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Gender distinctions in patenting: Does nanotechnology make a difference?

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Abstract

Analyzing the domestic patent records filed with the United State Patent and Trademark Office (USPTO) in the 16-year time period from 1990 to 2005, this study benchmarks the collaboration patterns and gender-specific performance in patenting nanotechnology, a newly emerging field, with those in the general area across all technological fields (thereafter the overall tech area, a proxy of traditional technological fields). Going beyond what has been discovered in a previous study that women’s involvement in patenting is lower than their male peers in nanotechnology, the empirical evidence reported here suggests that the gap to women’s disadvantage was smaller in nanotechnology than in the overall tech area in the studied period. The major finding of this study is that, while more than 90% of patents across fields were from industry where patenting is least likely to be collaborative, nano-patents have more diverse origins (79% from industry and 21 from universities, government, public institutions, and cross-sectoral collaboration) and are more likely to be collaborative outcomes (including those from industry). The profile of nanotechnology patents in terms of workforce sectors has the implication that nanotechnology presents an environment where women are more able to catch collaborative opportunities and engage in patenting. Implications for future research are discussed correspondingly.

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Notes

  1. A large volume of research on gender and scientific productivity has been focusing on publication records (see Cole and Zuckerman 1984; Xie and Shauman 1998; Pripic 2002 for the comprehensive review, and Elsevier 2017 for the latest analyses) and persistently reporting a gender gap to women’s disadvantage. While patenting and nanotechnology are focused as specific research contexts here, subjects of study are expanded from academic scientists to scientists in all workforce sectors. As such, throughout the article, more attention is given to patent related literature despite some references on publication analyses are mentioned as well.

  2. Conceptually, collaboration in S&T refers to joint efforts and continuous interactions of scientists to achieve common goals (Katz and Martin 1997). Practically and methodologically, in both the cited and the present study it refers to being listed as a co-inventor in patent documents.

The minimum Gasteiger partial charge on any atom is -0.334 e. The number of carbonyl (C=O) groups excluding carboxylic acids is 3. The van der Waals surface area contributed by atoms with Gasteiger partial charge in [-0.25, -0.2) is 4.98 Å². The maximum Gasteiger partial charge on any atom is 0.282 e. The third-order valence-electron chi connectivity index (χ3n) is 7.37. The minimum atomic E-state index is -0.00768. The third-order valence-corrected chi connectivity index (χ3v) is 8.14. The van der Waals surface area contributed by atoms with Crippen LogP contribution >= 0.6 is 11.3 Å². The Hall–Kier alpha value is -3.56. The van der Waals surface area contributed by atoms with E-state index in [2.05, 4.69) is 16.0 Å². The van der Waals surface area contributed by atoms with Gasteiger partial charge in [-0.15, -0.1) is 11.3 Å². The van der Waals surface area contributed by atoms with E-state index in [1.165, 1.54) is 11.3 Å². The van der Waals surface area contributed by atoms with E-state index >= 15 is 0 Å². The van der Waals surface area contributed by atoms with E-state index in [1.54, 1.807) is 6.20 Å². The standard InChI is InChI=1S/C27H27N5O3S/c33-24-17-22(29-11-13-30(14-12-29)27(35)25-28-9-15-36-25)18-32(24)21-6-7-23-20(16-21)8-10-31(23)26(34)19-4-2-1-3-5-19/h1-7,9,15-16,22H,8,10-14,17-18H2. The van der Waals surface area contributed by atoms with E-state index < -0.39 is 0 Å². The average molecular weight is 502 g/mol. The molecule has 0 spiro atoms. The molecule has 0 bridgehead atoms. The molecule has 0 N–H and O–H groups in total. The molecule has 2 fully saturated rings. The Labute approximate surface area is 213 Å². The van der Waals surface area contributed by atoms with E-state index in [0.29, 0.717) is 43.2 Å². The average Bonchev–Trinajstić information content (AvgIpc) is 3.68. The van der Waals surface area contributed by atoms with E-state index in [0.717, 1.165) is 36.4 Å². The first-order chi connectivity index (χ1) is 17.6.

3. Nanotechnology is a broad unbrella term encompassing a wide variety of research and innovative efforts dealing with the manipulation of matter at the atomic and molecular scale. Therefore, it is not an independent field or has been assigned a single patent class in any patent system. But the program in Science, Technology, and Innovation Policy (STIP) at Georgia Institute of Technology (Georgia Tech) in Atlanta, Georgia USA has developed a search algorithm. And with the use of the tool, STIP has built mega nanotechnology databases of publications and patents. The search results that constitute these databases have been validated with experts in the field and have formed a base from which many analyses are generated (Youtie et al. 2016).

  4. The overall tech area here does not represent traditional fields in a strict term because it includes the emerging fields as well. However, given that the emergence of some fields is a recent phenomenon and they only account for a small share of scientific outputs such as patents by 2005 (the time window for this study is 1990–2005), it is still reasonable to consider the overall area as a rough representation of traditional fields to make comparisons with nanotechnology.

  5. Women were better represented in the subfield of computer software than in other technological categories in the IT industry, according to Ashcraft and Breitzman’s study (2007); and they were better represented in Human Necessities and Chemistry in Spain according to Mauleón and Bordons (2009).

  6. The rationale behind the comparison between nanotechnology and the overall tech area is as follows: nanotechnology is such an extensive field infusing branches of biology, chemistry, physics and engineering (Islam and Ozcan 2017; Kulzer and Orrit 2004) that it is incomparable with any single traditional field in terms of the knowledge foundation. In addition, the converging trend of nanotechnology, biotechnology, information technology and cognitive technology is anticipated and observed (Tarafdar et al. 2013), suggesting little use in comparing nanotechnology with these emerging and interdisciplinary fields.